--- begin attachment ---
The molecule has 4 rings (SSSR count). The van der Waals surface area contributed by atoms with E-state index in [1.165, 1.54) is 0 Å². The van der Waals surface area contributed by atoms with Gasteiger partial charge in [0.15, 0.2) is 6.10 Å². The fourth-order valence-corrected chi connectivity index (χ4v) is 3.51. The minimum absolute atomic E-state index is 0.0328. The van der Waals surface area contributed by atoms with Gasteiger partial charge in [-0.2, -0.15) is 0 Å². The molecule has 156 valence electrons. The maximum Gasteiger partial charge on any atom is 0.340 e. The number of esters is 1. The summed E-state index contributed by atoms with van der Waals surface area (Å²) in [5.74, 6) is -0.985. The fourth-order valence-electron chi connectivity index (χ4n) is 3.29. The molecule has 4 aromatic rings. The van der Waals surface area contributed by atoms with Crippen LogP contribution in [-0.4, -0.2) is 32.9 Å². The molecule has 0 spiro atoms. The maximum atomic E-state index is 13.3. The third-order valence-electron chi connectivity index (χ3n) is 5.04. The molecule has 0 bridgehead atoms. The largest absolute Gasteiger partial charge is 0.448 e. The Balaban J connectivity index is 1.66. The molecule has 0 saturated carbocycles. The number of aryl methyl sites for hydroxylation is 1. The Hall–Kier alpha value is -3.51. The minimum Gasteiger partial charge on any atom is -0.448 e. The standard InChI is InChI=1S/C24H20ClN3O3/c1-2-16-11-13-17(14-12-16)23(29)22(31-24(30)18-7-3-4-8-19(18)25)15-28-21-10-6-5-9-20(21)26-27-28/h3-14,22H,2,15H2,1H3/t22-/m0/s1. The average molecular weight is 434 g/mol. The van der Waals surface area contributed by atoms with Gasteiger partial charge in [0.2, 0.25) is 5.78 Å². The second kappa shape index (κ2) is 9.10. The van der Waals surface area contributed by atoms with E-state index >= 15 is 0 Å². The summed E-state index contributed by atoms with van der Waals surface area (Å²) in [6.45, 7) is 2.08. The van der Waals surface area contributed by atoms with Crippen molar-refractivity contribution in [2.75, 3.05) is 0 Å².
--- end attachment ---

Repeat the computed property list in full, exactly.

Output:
The molecule has 4 rings (SSSR count). The van der Waals surface area contributed by atoms with E-state index in [1.165, 1.54) is 0 Å². The van der Waals surface area contributed by atoms with Gasteiger partial charge in [0.15, 0.2) is 6.10 Å². The fourth-order valence-corrected chi connectivity index (χ4v) is 3.51. The minimum absolute atomic E-state index is 0.0328. The van der Waals surface area contributed by atoms with Gasteiger partial charge in [-0.2, -0.15) is 0 Å². The molecule has 156 valence electrons. The maximum Gasteiger partial charge on any atom is 0.340 e. The number of esters is 1. The summed E-state index contributed by atoms with van der Waals surface area (Å²) in [5.74, 6) is -0.985. The fourth-order valence-electron chi connectivity index (χ4n) is 3.29. The molecule has 4 aromatic rings. The van der Waals surface area contributed by atoms with Crippen LogP contribution in [-0.4, -0.2) is 32.9 Å². The molecule has 0 spiro atoms. The maximum atomic E-state index is 13.3. The third-order valence-electron chi connectivity index (χ3n) is 5.04. The molecule has 0 bridgehead atoms. The largest absolute Gasteiger partial charge is 0.448 e. The Balaban J connectivity index is 1.66. The molecule has 0 saturated carbocycles. The number of aryl methyl sites for hydroxylation is 1. The Hall–Kier alpha value is -3.51. The minimum Gasteiger partial charge on any atom is -0.448 e. The standard InChI is InChI=1S/C24H20ClN3O3/c1-2-16-11-13-17(14-12-16)23(29)22(31-24(30)18-7-3-4-8-19(18)25)15-28-21-10-6-5-9-20(21)26-27-28/h3-14,22H,2,15H2,1H3/t22-/m0/s1. The average molecular weight is 434 g/mol. The van der Waals surface area contributed by atoms with Gasteiger partial charge in [0.2, 0.25) is 5.78 Å². The second kappa shape index (κ2) is 9.10. The van der Waals surface area contributed by atoms with E-state index >= 15 is 0 Å². The summed E-state index contributed by atoms with van der Waals surface area (Å²) in [6.45, 7) is 2.08. The van der Waals surface area contributed by atoms with Crippen molar-refractivity contribution in [2.75, 3.05) is 0 Å².